grass-scapes
02-07-2006, 07:33 PM
Please proof read it....First

Second...Are residential lawn accounts that hard to find in your area to require this type of on-your-knees begging?

I was going to state the proofreading need, but you beat me to it. Spell check and use complete sentences when you communicate to a customer...AT the very least make them THINK you are smart.

AintNoFun
02-07-2006, 08:01 PM
I'm curious how Valley Crest could be so much cheaper.


because they know there costs probably down to the penny and are happy making 10's of millions on low margins!

Metro Lawn
02-07-2006, 10:07 PM
My famous (can you match their price) come back. "I can reduce my price to match theirs, but I'll have to drop my quality to match theirs as well."

Mower63
02-07-2006, 10:24 PM
You mentioned they are doing a large community...is this house in the community? We run into that situation over here in Palm Beach County where a big company (Valley Crest, Phoenix, Annco Services, etc) is providing full boat service for the community. Some customers elect to get their own service due to the production approach of the big company. Frankly a lot of these big providers view the homes as a loss leader or break-even and make their real profits on the common ground maintenance, irrigation, pest control, etc.

So how can they do this work for less than you? Economies of scale and very finely tuned production numbers. Now I would be completely surprised if Valley Crest was going after individual homeowners instead of communities since that is not their business model. That would be like Brickman going after HOA's....they simply don't do it. But again, businesses have to find ways to grow....

PROCUT1
02-08-2006, 12:12 PM
You mentioned they are doing a large community...is this house in the community? We run into that situation over here in Palm Beach County where a big company (Valley Crest, Phoenix, Annco Services, etc) is providing full boat service for the community. Some customers elect to get their own service due to the production approach of the big company. Frankly a lot of these big providers view the homes as a loss leader or break-even and make their real profits on the common ground maintenance, irrigation, pest control, etc.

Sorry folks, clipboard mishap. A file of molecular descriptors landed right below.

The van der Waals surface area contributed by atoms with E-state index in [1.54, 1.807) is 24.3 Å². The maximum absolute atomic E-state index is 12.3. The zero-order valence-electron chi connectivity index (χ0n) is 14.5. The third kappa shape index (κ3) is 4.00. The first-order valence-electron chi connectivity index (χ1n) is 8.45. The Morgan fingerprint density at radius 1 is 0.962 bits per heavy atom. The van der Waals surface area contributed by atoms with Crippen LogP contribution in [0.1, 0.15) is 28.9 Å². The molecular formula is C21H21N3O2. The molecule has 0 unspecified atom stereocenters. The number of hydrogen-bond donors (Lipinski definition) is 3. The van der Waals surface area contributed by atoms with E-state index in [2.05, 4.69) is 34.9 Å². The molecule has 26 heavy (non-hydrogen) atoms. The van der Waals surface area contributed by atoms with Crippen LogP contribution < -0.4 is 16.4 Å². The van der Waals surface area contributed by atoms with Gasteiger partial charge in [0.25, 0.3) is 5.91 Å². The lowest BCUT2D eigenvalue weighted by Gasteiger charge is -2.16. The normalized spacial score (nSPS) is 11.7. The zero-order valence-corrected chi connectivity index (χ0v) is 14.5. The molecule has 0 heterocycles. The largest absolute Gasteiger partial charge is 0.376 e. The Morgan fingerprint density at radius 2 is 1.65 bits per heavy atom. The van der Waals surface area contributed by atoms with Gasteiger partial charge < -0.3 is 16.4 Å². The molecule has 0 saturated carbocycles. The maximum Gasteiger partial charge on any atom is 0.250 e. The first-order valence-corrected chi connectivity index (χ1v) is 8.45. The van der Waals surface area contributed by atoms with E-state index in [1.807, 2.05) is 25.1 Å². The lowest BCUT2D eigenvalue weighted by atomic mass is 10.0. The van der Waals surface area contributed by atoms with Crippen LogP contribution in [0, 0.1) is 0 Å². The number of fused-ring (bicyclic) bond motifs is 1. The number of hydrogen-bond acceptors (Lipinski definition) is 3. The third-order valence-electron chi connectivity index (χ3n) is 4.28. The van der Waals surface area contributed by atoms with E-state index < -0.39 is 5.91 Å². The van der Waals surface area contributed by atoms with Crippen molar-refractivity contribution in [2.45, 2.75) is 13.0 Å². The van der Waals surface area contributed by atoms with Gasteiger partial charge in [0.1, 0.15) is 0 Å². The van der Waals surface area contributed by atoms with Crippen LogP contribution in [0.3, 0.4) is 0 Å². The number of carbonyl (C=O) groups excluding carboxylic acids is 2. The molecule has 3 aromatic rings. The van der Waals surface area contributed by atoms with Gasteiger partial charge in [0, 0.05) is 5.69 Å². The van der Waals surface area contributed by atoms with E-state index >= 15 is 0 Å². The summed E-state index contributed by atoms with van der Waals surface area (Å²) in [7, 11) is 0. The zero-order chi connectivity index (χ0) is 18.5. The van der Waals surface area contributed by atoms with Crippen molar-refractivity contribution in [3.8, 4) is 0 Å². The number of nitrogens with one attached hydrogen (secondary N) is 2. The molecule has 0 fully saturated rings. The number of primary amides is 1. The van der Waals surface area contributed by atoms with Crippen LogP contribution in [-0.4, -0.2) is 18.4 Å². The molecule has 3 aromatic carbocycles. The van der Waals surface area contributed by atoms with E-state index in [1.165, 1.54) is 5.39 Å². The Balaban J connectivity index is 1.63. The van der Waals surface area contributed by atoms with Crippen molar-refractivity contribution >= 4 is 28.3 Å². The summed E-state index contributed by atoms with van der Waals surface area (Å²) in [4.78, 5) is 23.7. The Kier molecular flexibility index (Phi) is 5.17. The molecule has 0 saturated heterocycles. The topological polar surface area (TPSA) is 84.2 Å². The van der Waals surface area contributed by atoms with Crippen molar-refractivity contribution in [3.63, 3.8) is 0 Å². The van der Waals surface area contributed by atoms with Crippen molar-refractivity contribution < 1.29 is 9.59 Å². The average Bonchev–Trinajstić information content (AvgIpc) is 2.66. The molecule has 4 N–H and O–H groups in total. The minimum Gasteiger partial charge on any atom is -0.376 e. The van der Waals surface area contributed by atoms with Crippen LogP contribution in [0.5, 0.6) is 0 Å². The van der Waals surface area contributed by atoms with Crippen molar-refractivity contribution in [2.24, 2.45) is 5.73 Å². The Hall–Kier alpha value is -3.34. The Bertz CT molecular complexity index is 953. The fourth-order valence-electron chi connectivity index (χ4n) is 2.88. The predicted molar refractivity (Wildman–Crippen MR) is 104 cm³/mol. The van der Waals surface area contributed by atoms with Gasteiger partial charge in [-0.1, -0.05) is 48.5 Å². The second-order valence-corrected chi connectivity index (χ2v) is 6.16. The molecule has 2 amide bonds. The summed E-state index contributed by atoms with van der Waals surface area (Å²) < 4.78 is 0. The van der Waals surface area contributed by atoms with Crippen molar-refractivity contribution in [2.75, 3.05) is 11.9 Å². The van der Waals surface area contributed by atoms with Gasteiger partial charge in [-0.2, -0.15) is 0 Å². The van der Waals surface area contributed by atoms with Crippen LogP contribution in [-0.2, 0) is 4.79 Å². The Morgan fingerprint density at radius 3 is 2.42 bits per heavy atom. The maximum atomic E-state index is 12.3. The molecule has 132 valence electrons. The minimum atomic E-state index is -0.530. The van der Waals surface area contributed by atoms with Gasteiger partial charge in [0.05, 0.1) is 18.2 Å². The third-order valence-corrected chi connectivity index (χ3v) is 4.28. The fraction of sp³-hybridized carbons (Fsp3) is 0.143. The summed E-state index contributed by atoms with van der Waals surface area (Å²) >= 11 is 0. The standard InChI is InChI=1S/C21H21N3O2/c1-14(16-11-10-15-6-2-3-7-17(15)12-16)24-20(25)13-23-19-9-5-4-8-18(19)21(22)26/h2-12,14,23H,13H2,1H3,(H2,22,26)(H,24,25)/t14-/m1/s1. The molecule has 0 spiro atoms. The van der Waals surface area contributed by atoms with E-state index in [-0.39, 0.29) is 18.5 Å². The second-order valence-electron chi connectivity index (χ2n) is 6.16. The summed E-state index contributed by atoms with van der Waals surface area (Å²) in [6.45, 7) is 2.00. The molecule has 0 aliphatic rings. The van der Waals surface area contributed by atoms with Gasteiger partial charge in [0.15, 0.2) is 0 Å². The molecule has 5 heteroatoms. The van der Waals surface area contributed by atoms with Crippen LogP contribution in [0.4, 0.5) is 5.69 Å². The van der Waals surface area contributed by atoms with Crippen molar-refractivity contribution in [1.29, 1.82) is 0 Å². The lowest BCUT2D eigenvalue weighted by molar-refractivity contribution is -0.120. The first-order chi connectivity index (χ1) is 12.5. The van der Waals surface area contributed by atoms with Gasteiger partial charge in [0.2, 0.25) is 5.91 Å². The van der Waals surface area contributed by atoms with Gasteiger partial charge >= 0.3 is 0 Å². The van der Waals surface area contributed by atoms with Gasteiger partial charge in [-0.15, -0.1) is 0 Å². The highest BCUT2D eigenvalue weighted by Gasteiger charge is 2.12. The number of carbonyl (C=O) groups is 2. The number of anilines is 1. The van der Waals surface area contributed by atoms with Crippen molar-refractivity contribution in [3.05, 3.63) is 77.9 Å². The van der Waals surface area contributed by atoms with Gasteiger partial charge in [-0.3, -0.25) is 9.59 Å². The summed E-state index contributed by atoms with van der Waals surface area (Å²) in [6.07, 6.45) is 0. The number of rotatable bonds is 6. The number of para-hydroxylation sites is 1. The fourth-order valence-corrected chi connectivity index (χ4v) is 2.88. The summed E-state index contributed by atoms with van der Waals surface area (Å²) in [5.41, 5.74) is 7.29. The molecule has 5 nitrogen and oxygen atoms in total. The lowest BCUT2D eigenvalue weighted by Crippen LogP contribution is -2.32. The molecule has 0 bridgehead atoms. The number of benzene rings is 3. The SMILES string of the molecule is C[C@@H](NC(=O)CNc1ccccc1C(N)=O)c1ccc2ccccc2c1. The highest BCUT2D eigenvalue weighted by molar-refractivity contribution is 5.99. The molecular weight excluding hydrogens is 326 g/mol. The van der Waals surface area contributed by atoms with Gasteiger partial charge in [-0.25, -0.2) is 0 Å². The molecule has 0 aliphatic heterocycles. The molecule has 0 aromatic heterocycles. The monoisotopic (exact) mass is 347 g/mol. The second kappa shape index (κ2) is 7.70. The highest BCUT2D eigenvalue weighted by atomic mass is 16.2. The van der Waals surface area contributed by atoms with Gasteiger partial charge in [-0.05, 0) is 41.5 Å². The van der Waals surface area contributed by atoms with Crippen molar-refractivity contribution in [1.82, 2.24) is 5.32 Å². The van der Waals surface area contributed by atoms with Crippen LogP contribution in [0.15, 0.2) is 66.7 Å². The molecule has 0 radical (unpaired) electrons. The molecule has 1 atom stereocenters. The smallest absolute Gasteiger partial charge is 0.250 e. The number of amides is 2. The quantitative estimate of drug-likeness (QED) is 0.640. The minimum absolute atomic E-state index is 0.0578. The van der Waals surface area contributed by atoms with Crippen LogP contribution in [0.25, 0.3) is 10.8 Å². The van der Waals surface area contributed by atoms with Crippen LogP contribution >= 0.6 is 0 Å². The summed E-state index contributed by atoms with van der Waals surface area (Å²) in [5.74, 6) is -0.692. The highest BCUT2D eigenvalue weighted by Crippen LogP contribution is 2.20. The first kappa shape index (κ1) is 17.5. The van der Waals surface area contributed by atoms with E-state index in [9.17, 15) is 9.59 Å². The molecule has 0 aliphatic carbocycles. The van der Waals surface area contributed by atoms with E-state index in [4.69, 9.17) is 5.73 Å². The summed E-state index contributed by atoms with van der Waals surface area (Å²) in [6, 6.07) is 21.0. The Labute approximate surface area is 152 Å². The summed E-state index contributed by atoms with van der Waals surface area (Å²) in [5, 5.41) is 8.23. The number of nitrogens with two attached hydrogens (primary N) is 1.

So how can they do this work for less than you? Economies of scale and very finely tuned production numbers. Now I would be completely surprised if Valley Crest was going after individual homeowners instead of communities since that is not their business model. That would be like Brickman going after HOA's....they simply don't do it. But again, businesses have to find ways to grow....

Brickman DOES service Hoas in my area..... Thats most of what they do

Mower63
02-08-2006, 10:30 PM
I have never seen Brickman on an HOA/POA property in this area but like I said, it doesn't mean they don't do it in different areas. Brickman has grown a lot through acquisition so those might have been existing accounts with companies they bought. I know a few people who work as supervisors for some of the larger companies around here, very production oriented. Crews move through and do not return once a property is passed....5-6 guys...1 mowing, 2 line trimming, 1-2 edging, 1-2 blowing off. Hedge trimming is more intense but it is the same production approach. They know their numbers and it seems like net profit is in the 10 - 14 percent range. This may seem low to a small business person but 10 percent of 2 - 3 million in sales is serious cash.

Envy Lawn Service
02-08-2006, 10:52 PM
Golden Rule: NEVER match a price, NEVER compromise on a price, NEVER negotiate a price, and NEVER NEVER NEVER go backwards in price.

I mean you gotta draw a firm line in the sand somewhere and there is no better place to do it than here... even if it means loosing the customer. Best case, you'll only have them one more season anyway, and you spend it making less while being their doormat. If you go down in price, they are only going to get a lower bid next year just to pressure you to lower again just because they know you will. But it sounds like you can't so they'll be gone.

The whole point of residentials is not having to bid competitively to keep it every year.

However, I do not carry the same 'air' about me than many others here do. Would I fight to conserve my customer? You DANG RIGHT I would. I'd call in a heartbeat to point out the major differences between myself and this company. I would also be honest and very frank with the customer. Yeah, I'm going to tell them what I really think rather it helps me or not. I'm explaining right quick why I'm not reducing to meet their price and I'm also going to point out how I really feel about the business tactics this company is using to try to drive me out and gain monopoly in their neighborhood.

If that doesn't help me in conservation, I'm walking away on good terms. Hopefully the figure out right quick what the difference is between me and this new situation they have gotten themselves into. Hopefully they call me back and I can squeeze them in at a higher rate than they were at before.